Canned cocktails. What a time to be alive.
Once upon a time, the concept of canned alcohol brought to mind little more than Schlitz and PBR. That’s decidedly no longer the case, as craft beer has moved almost entirely to cans, and wine is starting to explore canned options as well. Cans make for both an easier-shipped and stored product, benefiting everyone along the supply chain. The can preserves freshness, and has no ill effects on the liquid inside. Given all this, it’s perhaps no surprise that canned cocktails are starting to thrive. Based on data from Provi users, the canned cocktail market share has quadrupled since Q1 of 2018. And with World Cocktail Day quickly approaching, we thought it would be appropriate to take a deep dive into this new and rapidly growing genre of cocktail.
The idea of a ready-to-drink (RTD) cocktail is not particularly new.
In fact, RTD cocktails have been around in America since the late 1800’s. During pre-prohibition days, a drink called the Rock and Rye was an American standard. Barkeeps would add a generous few pieces of rock candy to a choice bottle of rye whiskey. Often, some kind of citrus rind would be included in the mix. The simple concoction would sit on the shelf for a few days, and then be consumed neat. We’d be remiss to point out the similarities to the classic Old Fashioned. In the early 1900s, some savvy folks decided to start bottling and selling the product independently (note: more on this later).
In slightly more recent years, a slew of neon-colored, sugary, malt- based ‘cocktails’ could be found at your local convenience store. For the purposes of our own well-being, we are going to leave it at that. But in 2011, rum makers Gosling created a canned Dark n’ Stormy. While it didn’t exactly catch on like wildfire, the concept has been a quiet success for the company. In a similar fashion, bars have been batching cocktails and experimenting with on-tap mixed drinks for years now. Taking this RTD cocktail and putting it in a can seems like a relatively logical next step.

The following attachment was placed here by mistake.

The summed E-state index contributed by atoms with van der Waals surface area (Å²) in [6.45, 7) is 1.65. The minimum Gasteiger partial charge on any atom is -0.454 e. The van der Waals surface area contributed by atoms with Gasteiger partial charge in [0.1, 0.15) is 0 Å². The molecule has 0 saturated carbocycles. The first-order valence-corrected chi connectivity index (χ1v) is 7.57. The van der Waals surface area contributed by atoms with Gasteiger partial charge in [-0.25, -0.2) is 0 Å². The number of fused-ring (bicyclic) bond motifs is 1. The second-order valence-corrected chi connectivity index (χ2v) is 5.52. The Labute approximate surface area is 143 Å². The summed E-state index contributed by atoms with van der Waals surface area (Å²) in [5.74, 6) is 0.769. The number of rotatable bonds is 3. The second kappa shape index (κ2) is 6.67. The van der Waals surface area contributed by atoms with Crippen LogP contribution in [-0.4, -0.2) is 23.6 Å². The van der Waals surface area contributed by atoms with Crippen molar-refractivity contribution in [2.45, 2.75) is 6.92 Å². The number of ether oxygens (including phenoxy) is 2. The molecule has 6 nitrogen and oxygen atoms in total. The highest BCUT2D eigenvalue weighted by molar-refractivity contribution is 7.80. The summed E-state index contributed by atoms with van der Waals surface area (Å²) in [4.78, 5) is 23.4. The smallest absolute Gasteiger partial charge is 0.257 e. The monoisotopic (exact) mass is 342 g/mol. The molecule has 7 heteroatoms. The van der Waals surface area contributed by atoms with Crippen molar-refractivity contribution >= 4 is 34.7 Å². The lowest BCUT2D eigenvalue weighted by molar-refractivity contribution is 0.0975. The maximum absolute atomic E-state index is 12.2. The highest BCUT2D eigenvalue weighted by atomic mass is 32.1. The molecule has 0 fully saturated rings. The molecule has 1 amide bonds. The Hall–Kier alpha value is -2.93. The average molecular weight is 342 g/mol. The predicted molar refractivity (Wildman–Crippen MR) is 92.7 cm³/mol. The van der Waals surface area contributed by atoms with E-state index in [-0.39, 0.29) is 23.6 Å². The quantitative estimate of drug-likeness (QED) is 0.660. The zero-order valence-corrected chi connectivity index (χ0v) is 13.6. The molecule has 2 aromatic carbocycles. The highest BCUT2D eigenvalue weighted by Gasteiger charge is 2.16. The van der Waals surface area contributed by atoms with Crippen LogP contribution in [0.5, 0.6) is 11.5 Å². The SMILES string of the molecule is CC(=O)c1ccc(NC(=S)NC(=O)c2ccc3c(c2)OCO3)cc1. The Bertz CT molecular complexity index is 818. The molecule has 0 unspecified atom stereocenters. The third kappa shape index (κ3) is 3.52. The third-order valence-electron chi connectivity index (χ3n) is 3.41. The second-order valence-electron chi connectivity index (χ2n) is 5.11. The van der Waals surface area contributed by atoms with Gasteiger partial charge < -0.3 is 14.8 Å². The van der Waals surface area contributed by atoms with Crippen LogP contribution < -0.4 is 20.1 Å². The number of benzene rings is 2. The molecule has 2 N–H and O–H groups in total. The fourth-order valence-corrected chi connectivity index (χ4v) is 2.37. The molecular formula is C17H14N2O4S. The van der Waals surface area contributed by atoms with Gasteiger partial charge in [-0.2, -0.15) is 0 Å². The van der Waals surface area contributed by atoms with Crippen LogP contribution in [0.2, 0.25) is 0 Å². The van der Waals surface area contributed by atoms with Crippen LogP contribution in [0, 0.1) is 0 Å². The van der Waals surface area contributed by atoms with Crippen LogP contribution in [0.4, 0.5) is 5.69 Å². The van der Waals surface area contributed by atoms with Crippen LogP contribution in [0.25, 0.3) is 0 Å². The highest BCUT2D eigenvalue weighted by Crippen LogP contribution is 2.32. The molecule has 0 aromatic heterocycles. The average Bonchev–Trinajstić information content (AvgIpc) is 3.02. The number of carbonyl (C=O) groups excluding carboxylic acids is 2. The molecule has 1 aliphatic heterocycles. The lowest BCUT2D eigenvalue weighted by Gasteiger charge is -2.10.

For a long time, however, the consumer may not have agreed. A Mintel study found that the canned cocktail had some brand issues. Consumers found RTD cocktail market to be too sickly sweet, too artificial, and just generally of a low quality. The aforementioned malt beverages were likely to blame for this large-scale brand perception. However, a few mighty fine companies are doing well to change things by rolling out canned cocktails made with fresh, natural, and straightforward ingredients.
One of our current canned cocktail favorites is Cutwater Spirits. Based in San Diego, Cutwater is actually an offshoot of popular craft brewery Ballast Point. Although you may be unfamiliar with the canned cocktails, you likely have enjoyed a few of Ballast Point’s offerings. Having distilling and canning experience, it made sense for the brewery to enter into what they saw as a growing market. Now, Cutwater offers over a dozen canned cocktails, ranging from cold-brewed Horchata to proper Bloody Marys. The brand distributes to 34 different states, and reported a staggering 203 percent growth over a recent twelve month period. With those numbers in mind, perhaps it’s no surprise that Anheuser-Busch InBev announced plans to buy them outright earlier this year.